Year Released: 2008
MPAA Rating: Unrated
Running Time: 30 minutes
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Carroll Moore’s documentary focuses on the extraordinary art of J.M.W. Turner (1775-1851), arguably the greatest British painter who ever lived. The film was created to coincide with a Turner exhibition staged by the National Gallery of Art in Washington, D.C. For those who are unable to experience the brilliance of Turner’s art up close in a museum, this is an excellent alternative to appreciating the master’s brilliance.
As narrated by Jeremy Irons, the documentary takes pains to separate the artist from the glory of his work. The son of a London barber, Turner never lost his working class accent or gruff manners despite enjoying a class-breaking elevation to the heights of aristocracy. In his stubborn focus on landscape paintings, Turner bucked the artistic tradition that deemed landscape work to be the least significant form of painting. In his refusal to kowtow to critical sneering, he forged the reputation of a leader who set new rules for creative expression.
However, there is far more concentration here on the art rather than its creator, which is perfectly fine. Nearly 80 paintings are presented here in chronological order, which helps to show Turner’s evolution as an artist from an academic traditionalist to a bold iconoclast. Of particular fascination was his late-life exploration of abstract imagery, where sunlight and fog blend into striking and often disturbing slices of color. The film suggests Turner was the forerunner of the Impressionists with his daring revolt against classical style.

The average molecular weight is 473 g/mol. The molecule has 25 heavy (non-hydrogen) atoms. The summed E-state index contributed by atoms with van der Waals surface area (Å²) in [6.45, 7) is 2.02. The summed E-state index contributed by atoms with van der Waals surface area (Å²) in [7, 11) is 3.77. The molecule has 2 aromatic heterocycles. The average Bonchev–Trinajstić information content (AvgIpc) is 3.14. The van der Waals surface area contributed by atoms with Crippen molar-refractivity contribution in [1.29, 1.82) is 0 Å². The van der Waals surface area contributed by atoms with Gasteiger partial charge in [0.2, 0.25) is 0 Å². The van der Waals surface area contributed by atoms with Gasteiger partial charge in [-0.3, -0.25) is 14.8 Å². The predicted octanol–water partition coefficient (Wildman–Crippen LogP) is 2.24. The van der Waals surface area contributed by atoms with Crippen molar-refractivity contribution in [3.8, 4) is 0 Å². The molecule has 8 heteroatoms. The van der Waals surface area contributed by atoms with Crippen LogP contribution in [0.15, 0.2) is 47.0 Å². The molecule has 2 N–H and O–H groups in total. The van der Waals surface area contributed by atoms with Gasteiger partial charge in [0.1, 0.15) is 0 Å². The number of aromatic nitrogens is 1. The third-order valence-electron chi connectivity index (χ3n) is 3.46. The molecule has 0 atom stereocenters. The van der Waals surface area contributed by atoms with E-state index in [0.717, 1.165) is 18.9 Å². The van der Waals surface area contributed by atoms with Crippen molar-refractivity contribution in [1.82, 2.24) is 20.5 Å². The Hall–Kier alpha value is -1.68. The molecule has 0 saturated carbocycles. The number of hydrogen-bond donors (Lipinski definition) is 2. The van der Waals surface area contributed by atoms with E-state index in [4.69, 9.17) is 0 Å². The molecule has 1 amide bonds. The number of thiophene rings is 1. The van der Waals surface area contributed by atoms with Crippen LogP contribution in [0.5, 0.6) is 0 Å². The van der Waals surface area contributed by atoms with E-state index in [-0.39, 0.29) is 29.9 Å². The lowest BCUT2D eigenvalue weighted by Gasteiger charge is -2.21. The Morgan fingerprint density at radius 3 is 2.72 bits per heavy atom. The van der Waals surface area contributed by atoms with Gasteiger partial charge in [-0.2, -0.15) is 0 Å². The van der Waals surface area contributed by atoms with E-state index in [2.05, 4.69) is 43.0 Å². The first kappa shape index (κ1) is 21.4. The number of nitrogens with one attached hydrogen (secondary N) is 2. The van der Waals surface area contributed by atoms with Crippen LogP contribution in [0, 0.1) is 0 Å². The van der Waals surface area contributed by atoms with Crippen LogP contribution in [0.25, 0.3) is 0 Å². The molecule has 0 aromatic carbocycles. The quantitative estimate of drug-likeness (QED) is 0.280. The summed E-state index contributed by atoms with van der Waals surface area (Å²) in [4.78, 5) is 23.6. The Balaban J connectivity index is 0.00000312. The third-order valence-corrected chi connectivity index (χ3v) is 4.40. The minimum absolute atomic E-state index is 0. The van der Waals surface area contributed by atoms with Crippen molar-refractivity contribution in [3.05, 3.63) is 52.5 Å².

Turner enjoyed the rare privilege of being able to travel extensively across Britain and through Switzerland and Italy, where he absorbed the majesty and enigma of the various landscapes. The film provides video footage of where Turner traveled, juxtaposing the haunting ruins of Tintern Abbey and the kaleidoscopic frenzy of Venice against Turner’s oil and watercolor depictions. In many ways, it is easy to prefer Turner’s vision of the world rather than the real thing.
Anyone with a passion for art history in general and Turner’s work in particular will benefit from this handsome, compelling and truly inspiring video tribute.
Posted on July 5, 2008 in Reviews by Phil Hall
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